Background: Continuous Glucose Monitoring (CGMS) is a useful method to detect the variability of glucose fluctuations and offers the opportunity for better assessment of glucose homeostasis in TM patients and response to therapy.
Objective and hypotheses: Does real-life monitoring of blood glucose add to the therapeutic approach to patients with TM who have glycemic abnormalities?
Method: In two thalassemic adolescents with glycemic abnormalities we tested the benefit of monitoring blood glucose to support the therapeutic decision.
Results: A 15 year old male with TM presented with nocturia. His FBG was 5.6 mmol/l and OGTT showed a BG level at 2 h of 8.5 mmol/l. His CGMS showed a diabetic range of BG after dinner and overnight. Based on this tracing, a basal insulin (Glargine) was prescribed at night. A satisfactory response was recorded by CGMS. In addition, a 14 year old girl with TM with no symptoms related to glycemic abnormalities. Her FBG was 4.9 mmol/l and an OGTT showed a BG level at 2 h of 6.9 mmol/l (IGT). CGMS tracing showed prolonged persistent hyperglycemia after lunch suggesting a need for prandial insulin to cover her carbohydrate load. Insulin aspart before lunch properly controlled her glycemia.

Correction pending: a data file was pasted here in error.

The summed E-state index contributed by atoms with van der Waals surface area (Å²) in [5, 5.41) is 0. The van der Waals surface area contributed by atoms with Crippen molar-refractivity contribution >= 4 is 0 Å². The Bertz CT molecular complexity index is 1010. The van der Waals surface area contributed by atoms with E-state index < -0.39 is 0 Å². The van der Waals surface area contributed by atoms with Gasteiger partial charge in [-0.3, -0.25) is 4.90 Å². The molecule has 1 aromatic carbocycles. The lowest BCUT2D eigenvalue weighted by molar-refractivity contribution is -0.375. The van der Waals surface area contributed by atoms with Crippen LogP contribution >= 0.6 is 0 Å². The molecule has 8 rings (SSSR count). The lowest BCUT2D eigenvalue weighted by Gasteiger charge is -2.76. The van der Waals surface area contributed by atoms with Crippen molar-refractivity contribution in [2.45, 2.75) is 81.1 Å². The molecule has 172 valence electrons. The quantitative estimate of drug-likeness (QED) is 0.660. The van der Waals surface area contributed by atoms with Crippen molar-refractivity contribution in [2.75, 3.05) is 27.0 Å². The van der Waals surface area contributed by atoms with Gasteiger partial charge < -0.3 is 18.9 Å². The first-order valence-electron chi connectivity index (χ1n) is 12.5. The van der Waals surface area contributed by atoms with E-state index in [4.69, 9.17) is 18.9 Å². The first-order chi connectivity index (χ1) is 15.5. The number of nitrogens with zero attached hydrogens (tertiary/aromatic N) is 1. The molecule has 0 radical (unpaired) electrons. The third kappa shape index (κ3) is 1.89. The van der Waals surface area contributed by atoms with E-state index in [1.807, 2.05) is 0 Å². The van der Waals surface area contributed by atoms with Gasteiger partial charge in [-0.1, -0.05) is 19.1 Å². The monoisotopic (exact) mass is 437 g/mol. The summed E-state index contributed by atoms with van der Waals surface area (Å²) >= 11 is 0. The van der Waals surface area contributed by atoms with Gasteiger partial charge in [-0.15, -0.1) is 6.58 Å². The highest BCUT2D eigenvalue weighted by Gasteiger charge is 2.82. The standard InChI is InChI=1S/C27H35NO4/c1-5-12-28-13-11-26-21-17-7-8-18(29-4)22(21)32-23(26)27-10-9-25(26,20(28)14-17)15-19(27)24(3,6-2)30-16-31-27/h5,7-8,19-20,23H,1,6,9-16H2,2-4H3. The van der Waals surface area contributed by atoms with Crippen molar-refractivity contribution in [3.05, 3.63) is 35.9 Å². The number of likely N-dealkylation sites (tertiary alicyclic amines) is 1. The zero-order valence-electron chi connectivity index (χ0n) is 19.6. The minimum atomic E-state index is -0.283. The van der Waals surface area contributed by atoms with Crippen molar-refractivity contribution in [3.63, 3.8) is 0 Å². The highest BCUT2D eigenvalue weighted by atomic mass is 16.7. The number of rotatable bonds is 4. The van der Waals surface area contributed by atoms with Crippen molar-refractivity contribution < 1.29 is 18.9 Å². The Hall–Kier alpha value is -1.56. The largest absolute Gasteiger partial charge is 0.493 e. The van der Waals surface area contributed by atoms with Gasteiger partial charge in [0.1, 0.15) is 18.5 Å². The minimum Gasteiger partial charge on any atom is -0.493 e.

Conclusion: Our results demonstrate that the CGMS is a useful method to detect the variability of glucose fluctuations and offers the opportunity for better assessment and control of glucose homeostasis in TM patients.
10 - 12 Sep 2016
European Society for Paediatric Endocrinology